Why you need a will
A legally valid will ensures that your estate is given to people you care about when you pass away. A legally prepared Will could also reduce the likelihood of any estate disputes.
Your estate plan should include the following professionally drafted documents:
Role of the executor
An important element of a will is setting out who your executor is going to be. The executor will oversee the distribution of your estate, collect all assets and pay any outstanding debts upon your passing.
If you die without a will it is considered that you have died ‘instestate’ and your assets will be distributed in accordance with the laws of intestacy without any regard to your personal preferences.
An Enduring Power of Attorney is another important part of your estate plan. You can choose people to act on your behalf in regards to most financial and legal decisions, such as buying and selling property, accessing your bank accounts, paying bills and signing legal documents for you.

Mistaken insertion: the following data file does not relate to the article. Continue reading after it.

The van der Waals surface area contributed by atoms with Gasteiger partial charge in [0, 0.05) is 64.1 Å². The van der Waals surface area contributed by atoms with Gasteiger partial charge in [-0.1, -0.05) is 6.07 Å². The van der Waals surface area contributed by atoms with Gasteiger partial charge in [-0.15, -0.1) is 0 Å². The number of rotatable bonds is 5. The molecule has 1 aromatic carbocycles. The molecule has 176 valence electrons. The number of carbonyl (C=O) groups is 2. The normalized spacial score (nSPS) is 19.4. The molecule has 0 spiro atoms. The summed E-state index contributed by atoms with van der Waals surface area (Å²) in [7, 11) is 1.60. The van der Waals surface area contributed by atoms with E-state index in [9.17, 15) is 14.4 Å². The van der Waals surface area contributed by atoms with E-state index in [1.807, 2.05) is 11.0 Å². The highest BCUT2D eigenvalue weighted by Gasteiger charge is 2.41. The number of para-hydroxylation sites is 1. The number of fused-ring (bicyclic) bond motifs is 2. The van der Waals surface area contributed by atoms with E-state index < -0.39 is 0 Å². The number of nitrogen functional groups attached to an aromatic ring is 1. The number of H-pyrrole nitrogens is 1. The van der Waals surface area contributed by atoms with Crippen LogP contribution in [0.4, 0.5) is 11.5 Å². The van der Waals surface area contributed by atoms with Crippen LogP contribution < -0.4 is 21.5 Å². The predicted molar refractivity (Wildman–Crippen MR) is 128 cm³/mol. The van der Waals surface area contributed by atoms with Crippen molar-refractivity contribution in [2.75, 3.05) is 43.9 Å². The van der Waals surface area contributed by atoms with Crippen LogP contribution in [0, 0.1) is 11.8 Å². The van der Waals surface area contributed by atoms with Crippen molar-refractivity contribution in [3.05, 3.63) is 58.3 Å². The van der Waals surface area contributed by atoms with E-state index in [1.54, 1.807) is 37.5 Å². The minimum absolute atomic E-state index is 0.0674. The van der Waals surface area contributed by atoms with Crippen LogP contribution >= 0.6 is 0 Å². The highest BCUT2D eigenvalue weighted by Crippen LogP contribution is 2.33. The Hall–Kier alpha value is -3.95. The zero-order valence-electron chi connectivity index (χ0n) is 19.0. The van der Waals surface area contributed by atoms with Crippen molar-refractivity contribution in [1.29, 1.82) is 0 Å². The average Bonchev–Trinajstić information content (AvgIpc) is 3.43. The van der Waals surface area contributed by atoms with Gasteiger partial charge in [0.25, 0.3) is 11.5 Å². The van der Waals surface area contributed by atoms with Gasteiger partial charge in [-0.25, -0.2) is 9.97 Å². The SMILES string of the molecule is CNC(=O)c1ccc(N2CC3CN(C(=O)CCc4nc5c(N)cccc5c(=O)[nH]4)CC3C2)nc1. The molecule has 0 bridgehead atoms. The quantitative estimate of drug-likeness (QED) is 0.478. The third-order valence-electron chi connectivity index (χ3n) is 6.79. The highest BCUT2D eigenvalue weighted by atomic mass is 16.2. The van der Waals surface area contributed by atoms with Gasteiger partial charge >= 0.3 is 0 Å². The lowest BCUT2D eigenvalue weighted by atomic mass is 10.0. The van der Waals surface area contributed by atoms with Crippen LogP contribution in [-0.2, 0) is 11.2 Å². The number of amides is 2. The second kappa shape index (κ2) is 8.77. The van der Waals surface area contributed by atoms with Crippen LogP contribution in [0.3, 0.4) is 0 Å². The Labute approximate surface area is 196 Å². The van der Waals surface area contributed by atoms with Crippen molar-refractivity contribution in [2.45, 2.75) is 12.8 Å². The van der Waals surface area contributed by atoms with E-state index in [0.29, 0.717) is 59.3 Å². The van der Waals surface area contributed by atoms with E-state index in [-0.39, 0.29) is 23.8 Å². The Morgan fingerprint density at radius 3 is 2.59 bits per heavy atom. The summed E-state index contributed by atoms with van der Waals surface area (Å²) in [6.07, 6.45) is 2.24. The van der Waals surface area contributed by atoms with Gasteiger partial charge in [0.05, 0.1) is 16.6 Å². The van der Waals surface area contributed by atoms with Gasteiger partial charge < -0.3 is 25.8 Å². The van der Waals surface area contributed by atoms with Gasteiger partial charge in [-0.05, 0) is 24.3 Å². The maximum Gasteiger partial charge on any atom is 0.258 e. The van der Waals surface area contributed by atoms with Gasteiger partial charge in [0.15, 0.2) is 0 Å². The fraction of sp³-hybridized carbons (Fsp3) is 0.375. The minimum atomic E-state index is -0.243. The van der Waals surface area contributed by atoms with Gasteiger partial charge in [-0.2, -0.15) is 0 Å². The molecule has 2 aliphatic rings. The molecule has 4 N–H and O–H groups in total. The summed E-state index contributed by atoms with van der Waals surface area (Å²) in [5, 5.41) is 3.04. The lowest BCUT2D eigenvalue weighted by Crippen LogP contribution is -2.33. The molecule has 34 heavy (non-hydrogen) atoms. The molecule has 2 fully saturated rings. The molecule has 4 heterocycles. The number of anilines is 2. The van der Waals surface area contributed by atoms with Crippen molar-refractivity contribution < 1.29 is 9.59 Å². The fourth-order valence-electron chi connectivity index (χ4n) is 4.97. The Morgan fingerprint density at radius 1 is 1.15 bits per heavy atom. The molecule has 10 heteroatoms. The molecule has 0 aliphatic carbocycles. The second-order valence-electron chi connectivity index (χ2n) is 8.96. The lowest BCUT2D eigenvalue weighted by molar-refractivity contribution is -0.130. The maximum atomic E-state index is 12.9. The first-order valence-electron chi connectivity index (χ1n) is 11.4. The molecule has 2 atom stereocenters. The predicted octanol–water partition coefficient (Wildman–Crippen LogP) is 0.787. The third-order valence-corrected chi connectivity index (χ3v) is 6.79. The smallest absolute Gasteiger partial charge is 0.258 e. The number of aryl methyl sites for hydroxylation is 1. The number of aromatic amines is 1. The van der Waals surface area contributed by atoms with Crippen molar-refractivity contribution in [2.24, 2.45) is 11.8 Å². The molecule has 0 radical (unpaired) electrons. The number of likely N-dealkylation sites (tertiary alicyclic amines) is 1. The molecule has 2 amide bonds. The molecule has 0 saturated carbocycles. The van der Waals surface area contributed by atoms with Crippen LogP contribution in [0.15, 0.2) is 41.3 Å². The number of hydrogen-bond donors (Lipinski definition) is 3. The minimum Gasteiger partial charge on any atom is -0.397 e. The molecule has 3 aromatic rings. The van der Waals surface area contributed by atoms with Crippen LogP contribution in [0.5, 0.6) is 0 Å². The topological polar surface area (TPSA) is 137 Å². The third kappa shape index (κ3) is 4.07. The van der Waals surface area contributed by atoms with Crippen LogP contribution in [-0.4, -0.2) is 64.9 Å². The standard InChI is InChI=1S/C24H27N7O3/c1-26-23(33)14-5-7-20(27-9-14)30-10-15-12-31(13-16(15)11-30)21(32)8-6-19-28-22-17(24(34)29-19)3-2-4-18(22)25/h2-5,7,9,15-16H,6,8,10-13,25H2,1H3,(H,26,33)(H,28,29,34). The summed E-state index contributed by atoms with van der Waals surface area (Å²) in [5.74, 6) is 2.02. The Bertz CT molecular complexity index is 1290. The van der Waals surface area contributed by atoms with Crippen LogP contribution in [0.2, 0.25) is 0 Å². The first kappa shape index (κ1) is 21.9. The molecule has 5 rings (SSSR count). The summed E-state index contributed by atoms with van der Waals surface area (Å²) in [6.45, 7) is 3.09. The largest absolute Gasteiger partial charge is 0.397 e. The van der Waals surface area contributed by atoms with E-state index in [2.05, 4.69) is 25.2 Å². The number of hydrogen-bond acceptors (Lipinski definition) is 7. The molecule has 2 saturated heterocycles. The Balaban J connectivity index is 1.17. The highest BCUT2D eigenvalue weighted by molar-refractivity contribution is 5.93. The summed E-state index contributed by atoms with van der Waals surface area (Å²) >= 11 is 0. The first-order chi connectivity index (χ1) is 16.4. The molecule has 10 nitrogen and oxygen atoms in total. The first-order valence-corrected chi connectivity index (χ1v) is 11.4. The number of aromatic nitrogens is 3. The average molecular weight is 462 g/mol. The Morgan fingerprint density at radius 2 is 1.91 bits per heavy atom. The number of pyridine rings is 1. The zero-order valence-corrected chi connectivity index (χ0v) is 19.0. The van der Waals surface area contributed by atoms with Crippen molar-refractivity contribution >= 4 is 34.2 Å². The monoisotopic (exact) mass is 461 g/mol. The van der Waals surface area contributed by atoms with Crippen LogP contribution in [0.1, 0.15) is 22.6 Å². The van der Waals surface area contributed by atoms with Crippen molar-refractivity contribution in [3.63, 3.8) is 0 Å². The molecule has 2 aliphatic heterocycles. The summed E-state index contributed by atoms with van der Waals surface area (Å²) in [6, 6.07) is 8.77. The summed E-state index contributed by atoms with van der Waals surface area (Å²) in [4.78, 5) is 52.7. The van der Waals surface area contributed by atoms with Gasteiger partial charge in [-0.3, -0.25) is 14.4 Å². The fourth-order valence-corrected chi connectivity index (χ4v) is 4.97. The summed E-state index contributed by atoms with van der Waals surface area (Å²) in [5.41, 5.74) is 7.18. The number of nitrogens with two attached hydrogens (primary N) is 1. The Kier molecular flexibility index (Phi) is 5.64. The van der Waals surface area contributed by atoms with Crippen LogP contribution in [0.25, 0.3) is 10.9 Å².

An Enduring Power of Attorney can be used at different times. You can specify when you want the nominated persons to be able to act for you. For example, perhaps you are going on a holiday and want them to be able to step in while you are gone, or maybe you want them only to step in if a doctor has said you have lost your mental capacity.
Advance Care Directives allow you to express wishes about your future living arrangements and health care. You can also nominate persons to make decisions for you. For example, perhaps you would prefer to stay in your home for as long as possible or have life support removed if there was no reasonable chance of recovery. You can include this in your Advance Care Directive to help your family make the best decisions for you when you’re not capable of making those decisions yourself.
If you haven’t prepared an Enduring Power of Attorney or Advance Care Directive and need one, but have unfortunately become mentally unable to make one yourself, then your family or carers will have to make an application and attend a hearing at the SA Civil and Administrative Tribunal (“SACAT”).
Get in touch with us
Act now. It’s never too early to start preparing your estate plan. Contact Beth Castell at Turner Freeman Lawyers on 8213 1000.